The government has put a cap on the amount you can get if you are made redundant at very short notice and with no meaningful consultation. Most people effected by this will be those who are made redundant who are over the age of 55. It will come into force on 4 November and means from then on, severance packages will not exceed a maximum of £95,000 in value. Although that can seem like a lot, it includes:
- Statutory Redundancy Pay
- Discretionary Severance Pay
- Pension strain costs (see below)
Pension strain costs
Under current regulations a member made redundant or retired on the grounds of efficiency over the age of 55 has to take the pension they have earned in their current LGPS service immediately at the point of redundancy (including any previous LGPS service that a member has combined with the current service). This pension is not reduced by an early retirement factor for early payment as it would be if it was the member retiring voluntarily. The LGPS employer then must pay their LGPS fund the cost of removing the early retirement reduction. The cost is based on the member drawing their pension from their normal pension age. If they draw their pension before their normal retirement age, they are receiving their pension for longer. Depending on how early this can be very expensive and put a strain on the LGPS fund if not paid for. That is why the employer is asked to pay the fund for this cost. This is called the strain cost.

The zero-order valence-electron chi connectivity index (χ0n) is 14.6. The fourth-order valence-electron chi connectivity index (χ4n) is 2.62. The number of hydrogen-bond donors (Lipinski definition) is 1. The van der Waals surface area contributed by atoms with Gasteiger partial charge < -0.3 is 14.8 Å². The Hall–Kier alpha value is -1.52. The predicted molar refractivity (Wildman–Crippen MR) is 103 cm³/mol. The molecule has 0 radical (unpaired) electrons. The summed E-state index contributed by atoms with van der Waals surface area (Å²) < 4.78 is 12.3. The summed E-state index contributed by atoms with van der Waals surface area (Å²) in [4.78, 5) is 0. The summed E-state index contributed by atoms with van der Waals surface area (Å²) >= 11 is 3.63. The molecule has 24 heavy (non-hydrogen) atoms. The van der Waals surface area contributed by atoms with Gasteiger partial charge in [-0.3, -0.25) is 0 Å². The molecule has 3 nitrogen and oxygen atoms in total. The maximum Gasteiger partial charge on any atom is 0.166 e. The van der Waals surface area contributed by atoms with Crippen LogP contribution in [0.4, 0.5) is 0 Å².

So how will this affect the £95,000 cap?
This strain cost that the employer pays will be included in the £95,000 exit cap. The cap will also include statutory redundancy pay and any other severance payments.
This means that even some low and medium paid staff may hit the cap if they have more than 30 years’ service and made redundant in their mid to late 50’s.
UNISON has consistently and strongly opposed all the above changes since they were first proposed in 2015 and will continue to do so through any means available.
UNISON is responding to the MHCLG consultation arguing that severance should not be eroded and is completely opposed to offsetting the severance payments, including Statutory Redundancy Pay, against payments to remove reductions for pensions for those over 55. This is penal and potentially discriminatory.
What can you do?
In recent email to members, we have attached letters for you to send in as part of the consultation – please do this as soon as possible. And please keep an eye on any further information we send to you in emails.